Late blight infected tomatoes threaten potato crop

15 years ago

Industry officials advise home gardeners to check store-bought plants

By Scott Mitchell Johnson
Staff Writer

    The Maine Department of Agriculture and the University of Maine Cooperative Extension are encouraging home gardeners to check tomato and potato plants for symptoms of late blight, a highly destructive disease if left unmanaged.
    “We are urging home gardeners, especially those who may have recently planted tomato seedlings from a big box store, to check for this disease,” said Jim Dwyer, University of Maine crops specialist.
    Symptoms of late blight include irregular-shaped, water-soaked, greasy gray spots surrounded by white mold, which eventually turn into blackened areas on the stems and leaves. These blackened areas dry up, wilt and die.
    “Because the tomato fruits will be ruined by this fungus and the threat of late blight spreading to potatoes, home gardeners that find late blight on their plants should pull, bag and throw out these plants,” said Dwyer. “They should not put them on the compost pile.”
    Early last week, late blight was detected in potatoes in a commercial field and on tomatoes in a home garden in New York. The long stretch of cool, cloudy and rainy weather in June provided classic conditions for the spores of this fungus to spread.
    The disease was also discovered in tomato seedlings stocked in the garden centers of large retailers in Maine including Wal-Mart stores in Bangor, Houlton and Presque Isle, as well as the Presque Isle Lowe’s. The company that produced the seedlings, Bonnie Plants, a large supplier of vegetable, herb and flower transplants based in Alabama, has cooperated fully and pulled its stock from sale and arranged for its destruction.
    Officials with the Maine Potato Board are extremely concerned with the news that late blight has been reported in the region.
    “We’ve spent millions of dollars over the last several years trying to manage that organism and there’s been hundreds of hours of time put in by researchers and industry people trying to get a handle on late blight inoculum sources … everything from cull piles to seed sources to weeds,” said Timothy Hobbs, director of development and grower relations for the Maine Potato Board. “Impact to the potato industry [from late blight] is huge … late blight is what caused the Irish potato famine.
    “If the late blight was confined to just one area, that would be bad enough, but when these tomato plants have been planted all around Aroostook County in peoples’ gardens and there’s late blight on them,” Hobbs said, “they can easily spread to potato fields, and that’s a huge threat to the industry. Late blight will settle on your tomatoes and infect your potatoes, and your potato late blight will go over on your tomatoes. This is going to be a long summer.”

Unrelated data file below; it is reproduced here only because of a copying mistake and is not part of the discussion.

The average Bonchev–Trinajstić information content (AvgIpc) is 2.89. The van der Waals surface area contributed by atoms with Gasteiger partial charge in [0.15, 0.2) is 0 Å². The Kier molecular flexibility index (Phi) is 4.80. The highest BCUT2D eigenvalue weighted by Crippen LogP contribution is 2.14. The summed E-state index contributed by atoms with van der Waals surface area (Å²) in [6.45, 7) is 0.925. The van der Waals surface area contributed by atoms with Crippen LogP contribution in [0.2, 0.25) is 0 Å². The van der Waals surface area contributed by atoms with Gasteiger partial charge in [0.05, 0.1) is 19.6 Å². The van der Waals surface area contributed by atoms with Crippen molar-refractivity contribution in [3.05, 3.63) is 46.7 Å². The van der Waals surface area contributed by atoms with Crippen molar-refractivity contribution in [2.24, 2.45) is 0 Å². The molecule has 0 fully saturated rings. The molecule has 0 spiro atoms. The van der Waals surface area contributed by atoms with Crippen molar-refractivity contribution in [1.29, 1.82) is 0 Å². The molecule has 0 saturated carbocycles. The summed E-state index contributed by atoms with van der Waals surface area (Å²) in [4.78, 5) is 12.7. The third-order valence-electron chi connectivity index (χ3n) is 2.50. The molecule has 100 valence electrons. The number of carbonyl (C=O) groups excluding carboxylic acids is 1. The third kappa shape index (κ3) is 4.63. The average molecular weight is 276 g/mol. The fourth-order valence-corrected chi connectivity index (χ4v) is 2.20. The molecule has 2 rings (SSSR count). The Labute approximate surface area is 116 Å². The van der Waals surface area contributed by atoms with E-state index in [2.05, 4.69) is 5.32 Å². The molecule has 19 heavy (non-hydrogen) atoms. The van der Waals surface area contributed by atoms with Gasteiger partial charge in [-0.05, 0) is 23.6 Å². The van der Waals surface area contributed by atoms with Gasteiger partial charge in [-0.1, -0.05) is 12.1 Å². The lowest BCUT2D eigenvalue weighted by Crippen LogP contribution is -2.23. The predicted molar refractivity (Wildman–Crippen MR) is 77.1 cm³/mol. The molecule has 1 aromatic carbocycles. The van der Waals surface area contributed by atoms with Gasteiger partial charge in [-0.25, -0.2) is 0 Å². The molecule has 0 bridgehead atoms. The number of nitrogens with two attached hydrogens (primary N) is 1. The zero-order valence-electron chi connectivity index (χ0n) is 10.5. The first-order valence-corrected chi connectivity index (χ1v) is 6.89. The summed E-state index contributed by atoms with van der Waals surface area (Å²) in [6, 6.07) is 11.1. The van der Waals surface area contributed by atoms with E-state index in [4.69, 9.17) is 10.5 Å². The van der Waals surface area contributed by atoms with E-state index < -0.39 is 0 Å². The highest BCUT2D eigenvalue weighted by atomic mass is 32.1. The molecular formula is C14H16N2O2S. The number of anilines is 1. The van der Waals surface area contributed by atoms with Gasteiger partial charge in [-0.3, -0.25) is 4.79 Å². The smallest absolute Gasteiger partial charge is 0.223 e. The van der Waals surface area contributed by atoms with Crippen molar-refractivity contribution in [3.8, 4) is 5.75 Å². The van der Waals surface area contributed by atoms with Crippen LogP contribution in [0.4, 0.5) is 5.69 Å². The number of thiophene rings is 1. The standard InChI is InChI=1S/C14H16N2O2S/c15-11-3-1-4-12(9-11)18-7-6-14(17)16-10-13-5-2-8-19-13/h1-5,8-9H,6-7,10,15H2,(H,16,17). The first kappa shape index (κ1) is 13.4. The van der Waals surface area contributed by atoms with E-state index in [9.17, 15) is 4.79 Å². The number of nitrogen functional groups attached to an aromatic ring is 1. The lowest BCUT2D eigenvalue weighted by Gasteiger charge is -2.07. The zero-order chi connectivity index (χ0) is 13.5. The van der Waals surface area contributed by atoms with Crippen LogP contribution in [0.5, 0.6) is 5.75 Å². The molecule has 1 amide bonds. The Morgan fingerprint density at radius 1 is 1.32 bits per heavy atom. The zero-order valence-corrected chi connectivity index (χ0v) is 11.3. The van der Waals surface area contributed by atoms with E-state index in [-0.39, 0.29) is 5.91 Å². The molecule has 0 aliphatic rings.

Hobbs said potato growers have already been advised to implement a five-day spray schedule starting June 25.
    “They’re getting the crop protectant out and getting those plants covered,” he said. “The protectant acts as a blanket on that plant and prevents the spore from infecting it. However, as the plant grows, it outgrows the protectant, so you have to keep going back to recover the new growth and this time of year makes it difficult to keep ahead of the new growth, but that’s what they’re going to attempt to do.”
    Recognizing that it’s more difficult to educate home gardeners who are likely new to the problems of late blight, Hobbs said anyone who has bought a tomato plant this spring or summer should check for symptoms.
    “If they have a question about the symptoms, they could bring a piece of that plant to the University of Maine Cooperative Extension office in Presque Isle and they will ID that for them,” he said.
    “Any plant with those symptoms, we’re recommending they destroy it. There’s no such thing as a late blight hospital … once a plant gets it, it’s got it and it’s going to die from it. There’s no use in trying to limp by with some plants that have late blight in them because it’s not going to work,” said Hobbs. “On those situations where there are no symptoms, they need to be spraying just like the growers are going to be spraying. They need to buy a fungicide product and get their crop covered.”
    Hobbs said growers should be on alert and actively looking for potato late blight.
    “This is as serious as anything that we’ve had in quite a while,” he said. “On a scale of 1-10, we’re at a 10. While there’s not been late blight found on potatoes yet, we’re in a potato production area where 55,000 acres of potatoes are being grown right now. We had somebody bring a tomato plant into the Extension office that bought it two weeks ago that was infected with late blight. We’re already behind the eight ball; that plant’s been out there for two weeks sporulating and we’ve had ideal weather conditions for the spread of late blight, so I’m concerned that we’re just now beginning to learn what the extent of this may be.”
    For more information, call the University of Maine Cooperative Extension, Pest Management Office at 1-800-287-0279, the Cooperative Extension Office in Presque Isle at 1-800-287-1462 or log onto